Google Chrome is the most popular web browser in the world right now, with it being a dominant force even on MacOS. Since Internet Explorer is replaced by Microsoft Edge, which takes only a bit over 5 percent of market share, Chrome dominates the charts with more than 59 percent. Safari is on the fifth place with a bit over three percent of market share.

For Mac users, Safari is a default choice and one that’s completely adequate for most users. But what if you want to switch to Chrome, or after years of using Chrome you think about finally trying Safari on your MacBook device? What are the bright, and not so bright sides of both browsers, how they perform, and which is the best web browser for Mac? Find out here.

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Safari vs Chrome: Interface

When looking at both browsers, Chrome clearly has the advantage when it comes to user interface. Modern design, better placement of buttons, and minimalist UI make Chrome very easy to use. The downside is the horrendous scrolling, looking choppy as hell (Chromium Wheel Smooth Scroller can make things better) like your system is unable to provide a steady fps. Safari does scrolling way better, and you don’t have to add a third-party extension in order to make scrolling look smooth.

On the other side, we have Safari, with its strangely placed tabs (tabs are placed below the address bar) and the bookmarks bar without favicons. On the bright side, the new tab page looks better than on Chrome, with lots of customization. Yes, new tab bar can be customized in Chrome via extensions, but Safari offers a much better out-of-the-box solution. If you have switched recently, here is how to import data to Safari from Chrome.


Performance-wise, Chrome is in clear advantage, but only if you have a relatively new PC. Chrome is known for using tons of resources, especially RAM, but if your computer has enough power, browsing will be very fluid, even with dozens of opened tabs.

Safari wins most of the benchmarks, and like we already said, scrolling in Safari is more enjoyable and fluid, but the browser feels a bit slower than Chrome (when running on a powerful hardware). At the end, if you don’t mind tiny performance drops, Safari is almost the same as Chrome when it comes to fluidity.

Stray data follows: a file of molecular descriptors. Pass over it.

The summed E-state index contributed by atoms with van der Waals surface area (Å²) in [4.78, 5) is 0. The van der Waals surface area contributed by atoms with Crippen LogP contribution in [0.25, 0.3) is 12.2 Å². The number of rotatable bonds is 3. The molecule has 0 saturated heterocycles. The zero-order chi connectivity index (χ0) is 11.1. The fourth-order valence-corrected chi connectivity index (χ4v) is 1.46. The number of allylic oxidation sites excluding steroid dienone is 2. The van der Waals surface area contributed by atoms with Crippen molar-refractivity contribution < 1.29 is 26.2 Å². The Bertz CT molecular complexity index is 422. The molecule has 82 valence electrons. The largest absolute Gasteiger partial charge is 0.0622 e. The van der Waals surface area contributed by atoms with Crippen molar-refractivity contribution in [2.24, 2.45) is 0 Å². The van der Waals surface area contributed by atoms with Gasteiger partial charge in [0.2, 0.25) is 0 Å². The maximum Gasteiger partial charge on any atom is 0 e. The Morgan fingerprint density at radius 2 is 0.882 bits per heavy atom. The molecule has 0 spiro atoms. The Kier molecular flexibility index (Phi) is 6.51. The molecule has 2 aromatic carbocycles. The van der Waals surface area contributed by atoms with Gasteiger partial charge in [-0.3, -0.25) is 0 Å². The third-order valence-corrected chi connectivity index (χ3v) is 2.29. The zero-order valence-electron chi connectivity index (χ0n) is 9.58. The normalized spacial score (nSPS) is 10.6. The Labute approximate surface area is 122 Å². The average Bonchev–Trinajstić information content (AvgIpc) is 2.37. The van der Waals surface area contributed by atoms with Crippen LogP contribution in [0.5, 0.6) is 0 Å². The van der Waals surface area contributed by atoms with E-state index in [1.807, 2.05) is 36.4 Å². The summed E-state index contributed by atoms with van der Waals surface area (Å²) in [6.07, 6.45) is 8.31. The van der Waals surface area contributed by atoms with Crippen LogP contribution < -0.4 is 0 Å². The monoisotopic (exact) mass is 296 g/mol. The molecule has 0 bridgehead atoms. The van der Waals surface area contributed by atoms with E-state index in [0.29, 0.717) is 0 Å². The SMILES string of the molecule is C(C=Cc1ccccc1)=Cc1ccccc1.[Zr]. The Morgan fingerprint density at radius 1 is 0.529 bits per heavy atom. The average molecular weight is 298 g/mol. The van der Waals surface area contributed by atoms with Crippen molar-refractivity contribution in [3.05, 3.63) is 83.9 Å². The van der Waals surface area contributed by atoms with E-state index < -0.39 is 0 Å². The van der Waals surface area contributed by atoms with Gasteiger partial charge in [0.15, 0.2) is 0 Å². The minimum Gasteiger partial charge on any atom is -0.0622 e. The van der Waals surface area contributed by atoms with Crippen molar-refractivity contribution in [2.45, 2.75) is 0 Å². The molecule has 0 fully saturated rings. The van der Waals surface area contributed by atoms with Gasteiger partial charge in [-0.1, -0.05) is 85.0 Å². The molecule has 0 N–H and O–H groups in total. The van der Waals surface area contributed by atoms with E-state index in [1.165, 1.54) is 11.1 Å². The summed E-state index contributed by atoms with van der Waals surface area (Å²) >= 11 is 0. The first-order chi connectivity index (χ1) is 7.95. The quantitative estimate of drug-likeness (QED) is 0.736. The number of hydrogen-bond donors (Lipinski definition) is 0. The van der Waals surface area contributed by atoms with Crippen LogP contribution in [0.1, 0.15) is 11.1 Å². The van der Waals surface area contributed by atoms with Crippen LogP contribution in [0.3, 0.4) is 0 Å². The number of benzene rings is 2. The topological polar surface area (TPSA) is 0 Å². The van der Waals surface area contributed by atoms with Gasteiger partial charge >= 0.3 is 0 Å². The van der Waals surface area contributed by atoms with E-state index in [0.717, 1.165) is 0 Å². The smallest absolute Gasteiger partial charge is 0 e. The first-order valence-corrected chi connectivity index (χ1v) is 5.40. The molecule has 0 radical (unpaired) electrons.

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Battery Life

The main point, at least if we look at laptops, is the battery life. And in this section, Chrome can be a real battery hog. Since the browser aggressively uses all resources available in order to make browsing fluid, it will eat through your battery much faster than using Safari. If the battery life is your main concern, pick Safari.


Tons of useful extensions is the main advantage of Google Chrome. It’s simple, Chrome can be customized in every possible way, all you need to do is to find a proper extension. Safari also supports extensions, but the sheer number of available extensions can’t even get near to Chrome.

If you like to customize your browsing experience, Chrome is way better.


If you’re using Chrome or Safari as your default browser and are happy with your choice, don’t switch. You’ll have to transfer bookmarks, to learn a different UI, and it will take months before finding out all the cool features.

Also readHow to clear Safari history and website data

If wanting to switch, Chrome is better when it comes to customizations, performance, and user interface. Safari wins the power battle, offers more attractive design (although the design is always a highly subjective category) it works better out-of-the-box, won’t take all your RAM, and it better integrated into the MacOS than Chrome.


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